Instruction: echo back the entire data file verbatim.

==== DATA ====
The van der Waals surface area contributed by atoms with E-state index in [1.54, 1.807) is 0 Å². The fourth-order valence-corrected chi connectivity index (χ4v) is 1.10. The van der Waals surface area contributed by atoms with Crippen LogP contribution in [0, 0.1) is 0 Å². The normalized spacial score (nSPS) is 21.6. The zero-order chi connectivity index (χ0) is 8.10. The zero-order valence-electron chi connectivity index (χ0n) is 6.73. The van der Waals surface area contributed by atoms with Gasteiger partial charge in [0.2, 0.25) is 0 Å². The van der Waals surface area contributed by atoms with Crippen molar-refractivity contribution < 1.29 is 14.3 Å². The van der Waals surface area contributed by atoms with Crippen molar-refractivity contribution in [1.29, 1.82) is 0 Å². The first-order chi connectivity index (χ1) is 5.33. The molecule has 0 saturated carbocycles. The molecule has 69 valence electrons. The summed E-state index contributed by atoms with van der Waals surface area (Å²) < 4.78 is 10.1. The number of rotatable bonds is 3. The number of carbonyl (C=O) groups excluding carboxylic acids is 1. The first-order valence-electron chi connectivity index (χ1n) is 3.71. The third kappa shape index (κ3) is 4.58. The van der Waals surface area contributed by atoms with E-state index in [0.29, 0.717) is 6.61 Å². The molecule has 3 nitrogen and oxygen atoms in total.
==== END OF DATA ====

The van der Waals surface area contributed by atoms with E-state index in [1.54, 1.807) is 0 Å². The fourth-order valence-corrected chi connectivity index (χ4v) is 1.10. The van der Waals surface area contributed by atoms with Crippen LogP contribution in [0, 0.1) is 0 Å². The normalized spacial score (nSPS) is 21.6. The zero-order chi connectivity index (χ0) is 8.10. The zero-order valence-electron chi connectivity index (χ0n) is 6.73. The van der Waals surface area contributed by atoms with Gasteiger partial charge in [0.2, 0.25) is 0 Å². The van der Waals surface area contributed by atoms with Crippen molar-refractivity contribution < 1.29 is 14.3 Å². The van der Waals surface area contributed by atoms with Crippen molar-refractivity contribution in [1.29, 1.82) is 0 Å². The first-order chi connectivity index (χ1) is 5.33. The molecule has 0 saturated carbocycles. The molecule has 69 valence electrons. The summed E-state index contributed by atoms with van der Waals surface area (Å²) < 4.78 is 10.1. The number of rotatable bonds is 3. The number of carbonyl (C=O) groups excluding carboxylic acids is 1. The first-order valence-electron chi connectivity index (χ1n) is 3.71. The third kappa shape index (κ3) is 4.58. The van der Waals surface area contributed by atoms with E-state index in [0.29, 0.717) is 6.61 Å². The molecule has 3 nitrogen and oxygen atoms in total.